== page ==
sponsored by Families for Excellent Schools—a pro-charter group of hedge fund managers and wealthy financiers, like the Walton Family Foundation (read Walmart) and cost $3.6 million dollars to run. This pro-charter group is furious because Mayor de Blasio initially blocked the charters of three schools in the Success Academy network. What the ads don’t tell you is that these schools are trying to expand into space already occupied by existing public schools, including one elementary school for students with severe disabilities. With this co-location plan in effect, the school will be operating at 130% capacity—forcing students to have their speech and physical therapy sessions in overcrowded classrooms and hallways. Further, there is a selective admission process, and there are fewer ELL students—English Language Learners—and special needs students in NYC’s charter schools. I feel passionately that EVERY child deserves a quality public education.

Why the Big Push for Charter Schools Now?

In an issue of the journal The Right of Aesthetic Realism to Be Known, Ellen Reiss, Aesthetic Realism Chairman of Education, wrote:

 There’s a huge effort now to privatize public education in America—the public education that Horace Mann and others rightly saw as inseparable from a nation’s being ethical and civilized. It’s a phase of the effort to privatize everything in America. And Eli Siegel explained the reason behind it when he showed, in the 1970s, that economics based on profit—on seeing people and the world in terms of how much money you can get out of them—had failed and would never recover. Today, the profit system can stagger on only by turning everything people need, everything children need, into a means of lining some individuals’ pockets.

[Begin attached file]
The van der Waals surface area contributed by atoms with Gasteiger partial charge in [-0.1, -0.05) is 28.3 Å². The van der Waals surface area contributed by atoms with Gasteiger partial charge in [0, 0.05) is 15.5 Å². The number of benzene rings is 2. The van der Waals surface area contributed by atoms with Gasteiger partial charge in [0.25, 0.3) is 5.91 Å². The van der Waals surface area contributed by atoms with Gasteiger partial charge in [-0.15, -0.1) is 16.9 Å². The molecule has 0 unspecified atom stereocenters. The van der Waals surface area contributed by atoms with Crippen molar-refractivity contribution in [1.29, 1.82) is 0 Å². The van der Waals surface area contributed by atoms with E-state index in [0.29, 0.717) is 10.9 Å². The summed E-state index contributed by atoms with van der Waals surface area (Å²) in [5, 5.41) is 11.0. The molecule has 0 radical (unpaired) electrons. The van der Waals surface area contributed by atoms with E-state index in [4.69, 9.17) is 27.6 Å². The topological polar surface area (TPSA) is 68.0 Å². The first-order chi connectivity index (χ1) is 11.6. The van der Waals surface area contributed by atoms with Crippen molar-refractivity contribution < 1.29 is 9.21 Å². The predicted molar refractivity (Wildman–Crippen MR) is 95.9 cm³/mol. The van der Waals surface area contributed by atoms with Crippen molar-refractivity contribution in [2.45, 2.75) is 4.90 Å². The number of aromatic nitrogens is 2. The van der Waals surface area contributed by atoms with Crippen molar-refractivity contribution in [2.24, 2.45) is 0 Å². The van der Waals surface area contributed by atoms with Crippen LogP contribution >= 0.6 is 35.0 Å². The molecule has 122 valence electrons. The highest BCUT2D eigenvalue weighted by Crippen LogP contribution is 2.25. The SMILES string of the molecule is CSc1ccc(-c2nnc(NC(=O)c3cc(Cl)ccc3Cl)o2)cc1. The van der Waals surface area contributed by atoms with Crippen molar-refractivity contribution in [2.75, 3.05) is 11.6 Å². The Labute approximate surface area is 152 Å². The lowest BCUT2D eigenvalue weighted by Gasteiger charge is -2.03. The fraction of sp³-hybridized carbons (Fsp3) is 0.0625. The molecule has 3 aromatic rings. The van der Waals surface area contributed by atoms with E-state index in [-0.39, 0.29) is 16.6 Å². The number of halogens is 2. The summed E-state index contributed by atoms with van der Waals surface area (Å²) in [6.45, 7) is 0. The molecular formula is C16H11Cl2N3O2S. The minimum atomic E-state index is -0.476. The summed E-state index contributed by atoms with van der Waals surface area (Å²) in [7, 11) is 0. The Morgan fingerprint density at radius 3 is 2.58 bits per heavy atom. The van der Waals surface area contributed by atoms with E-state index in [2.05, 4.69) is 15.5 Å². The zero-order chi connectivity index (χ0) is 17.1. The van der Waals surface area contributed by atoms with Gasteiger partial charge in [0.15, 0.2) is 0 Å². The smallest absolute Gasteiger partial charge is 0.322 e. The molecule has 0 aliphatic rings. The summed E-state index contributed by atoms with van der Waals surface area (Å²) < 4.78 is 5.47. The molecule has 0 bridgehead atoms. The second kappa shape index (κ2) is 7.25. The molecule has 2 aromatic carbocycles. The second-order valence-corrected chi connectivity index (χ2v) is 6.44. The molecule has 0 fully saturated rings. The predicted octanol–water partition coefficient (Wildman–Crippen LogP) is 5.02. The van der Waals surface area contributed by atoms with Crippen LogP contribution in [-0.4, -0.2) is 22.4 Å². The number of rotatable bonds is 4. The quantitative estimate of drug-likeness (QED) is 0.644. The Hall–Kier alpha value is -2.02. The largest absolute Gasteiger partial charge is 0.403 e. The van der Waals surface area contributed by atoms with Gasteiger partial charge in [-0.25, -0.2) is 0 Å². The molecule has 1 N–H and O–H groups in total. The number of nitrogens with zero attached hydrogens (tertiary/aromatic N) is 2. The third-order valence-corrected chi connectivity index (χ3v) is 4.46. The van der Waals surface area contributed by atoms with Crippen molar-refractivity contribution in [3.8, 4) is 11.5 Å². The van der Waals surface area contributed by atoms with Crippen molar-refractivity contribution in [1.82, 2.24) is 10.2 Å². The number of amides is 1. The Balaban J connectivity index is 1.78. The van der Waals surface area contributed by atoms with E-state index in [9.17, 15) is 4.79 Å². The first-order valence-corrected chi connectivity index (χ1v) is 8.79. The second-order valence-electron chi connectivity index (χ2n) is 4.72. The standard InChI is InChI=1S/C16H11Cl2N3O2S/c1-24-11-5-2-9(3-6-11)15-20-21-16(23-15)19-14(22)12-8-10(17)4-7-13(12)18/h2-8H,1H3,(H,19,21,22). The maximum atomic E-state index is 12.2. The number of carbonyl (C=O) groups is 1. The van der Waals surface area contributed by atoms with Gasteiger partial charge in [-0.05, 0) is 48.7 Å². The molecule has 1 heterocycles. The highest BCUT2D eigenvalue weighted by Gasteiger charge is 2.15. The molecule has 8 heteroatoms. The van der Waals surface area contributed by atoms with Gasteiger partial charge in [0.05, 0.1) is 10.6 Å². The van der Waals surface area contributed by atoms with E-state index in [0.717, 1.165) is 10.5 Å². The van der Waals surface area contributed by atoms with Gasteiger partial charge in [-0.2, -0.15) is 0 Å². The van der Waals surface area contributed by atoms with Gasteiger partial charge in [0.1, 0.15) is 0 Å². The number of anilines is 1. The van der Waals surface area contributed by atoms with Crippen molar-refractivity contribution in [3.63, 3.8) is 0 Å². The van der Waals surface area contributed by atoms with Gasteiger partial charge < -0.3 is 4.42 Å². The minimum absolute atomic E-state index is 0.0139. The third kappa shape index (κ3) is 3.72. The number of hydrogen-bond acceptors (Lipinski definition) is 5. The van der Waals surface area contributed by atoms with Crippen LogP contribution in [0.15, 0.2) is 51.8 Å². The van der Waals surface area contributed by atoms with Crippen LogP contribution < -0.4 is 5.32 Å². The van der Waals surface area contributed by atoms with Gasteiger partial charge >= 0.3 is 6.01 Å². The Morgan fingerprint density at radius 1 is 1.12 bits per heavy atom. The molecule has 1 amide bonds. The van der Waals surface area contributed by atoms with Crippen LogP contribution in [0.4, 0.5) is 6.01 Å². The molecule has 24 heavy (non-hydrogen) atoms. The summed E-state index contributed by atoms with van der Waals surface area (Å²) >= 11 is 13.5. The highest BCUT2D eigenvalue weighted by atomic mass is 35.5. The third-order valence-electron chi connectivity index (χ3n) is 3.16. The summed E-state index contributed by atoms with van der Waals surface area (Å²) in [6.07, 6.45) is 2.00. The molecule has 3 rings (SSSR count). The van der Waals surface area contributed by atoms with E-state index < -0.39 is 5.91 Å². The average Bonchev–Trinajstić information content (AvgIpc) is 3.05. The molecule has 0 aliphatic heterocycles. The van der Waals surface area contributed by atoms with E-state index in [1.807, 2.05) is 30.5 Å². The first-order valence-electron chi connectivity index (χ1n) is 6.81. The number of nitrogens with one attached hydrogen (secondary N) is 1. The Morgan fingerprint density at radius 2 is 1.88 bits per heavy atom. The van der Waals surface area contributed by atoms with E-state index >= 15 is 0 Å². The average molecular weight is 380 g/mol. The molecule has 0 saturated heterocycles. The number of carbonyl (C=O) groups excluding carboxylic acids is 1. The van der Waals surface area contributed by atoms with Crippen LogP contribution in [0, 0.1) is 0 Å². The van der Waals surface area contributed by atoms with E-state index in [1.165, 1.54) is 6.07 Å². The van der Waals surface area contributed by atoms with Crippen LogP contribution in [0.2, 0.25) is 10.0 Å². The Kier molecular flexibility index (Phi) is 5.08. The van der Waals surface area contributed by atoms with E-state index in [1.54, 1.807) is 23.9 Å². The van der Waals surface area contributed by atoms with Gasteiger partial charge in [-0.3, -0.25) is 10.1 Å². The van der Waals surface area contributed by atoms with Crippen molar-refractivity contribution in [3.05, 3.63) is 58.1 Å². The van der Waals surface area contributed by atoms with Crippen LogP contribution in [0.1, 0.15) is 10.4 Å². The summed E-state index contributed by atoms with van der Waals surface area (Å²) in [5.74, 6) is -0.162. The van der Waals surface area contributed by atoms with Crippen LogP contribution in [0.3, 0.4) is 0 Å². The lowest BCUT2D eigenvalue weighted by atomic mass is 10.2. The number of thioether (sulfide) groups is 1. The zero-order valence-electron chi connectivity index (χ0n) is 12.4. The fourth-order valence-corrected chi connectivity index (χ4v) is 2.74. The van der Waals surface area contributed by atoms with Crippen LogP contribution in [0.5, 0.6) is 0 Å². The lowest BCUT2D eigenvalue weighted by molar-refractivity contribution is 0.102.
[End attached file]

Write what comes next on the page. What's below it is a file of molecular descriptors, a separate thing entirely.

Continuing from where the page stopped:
However disguised, the viewpoint of the school privatizers is the following: “The chief purpose of schools is not for children to learn—it’s to supply us with money!” And of course we have to break the teachers union, so we can pay teachers very little and treat them any way we please. Why should educators be respected—why should anyone who works? They, like the children, are just profit-fodder for us!

This purpose is one of contempt: “the addition to self through the lessening of something else,” which is the most hurtful thing in every person. We’ve learned it is the basis of our profit-driven economy, and therefore behind the new surge in the efforts to privatize education, including through charter schools.

 What Happens to the Children Who are Not in the Charter Schools?

 Christopher Balchin, Chapter Leader at Brooklyn Academy of Science and the Environment writes:

 Eli Siegel saw unions as one of the greatest forces on behalf of respect for people, and I’ve seen this is true. I thank my union, the UFT, that we teachers have health care, pensions, work rules that limit the hours in the classroom – things every person has a right to, and which charter schools would like to do away with in the name of “increased flexibility.” Teachers’ unions are also vital safeguards against the abuse of power by administrators.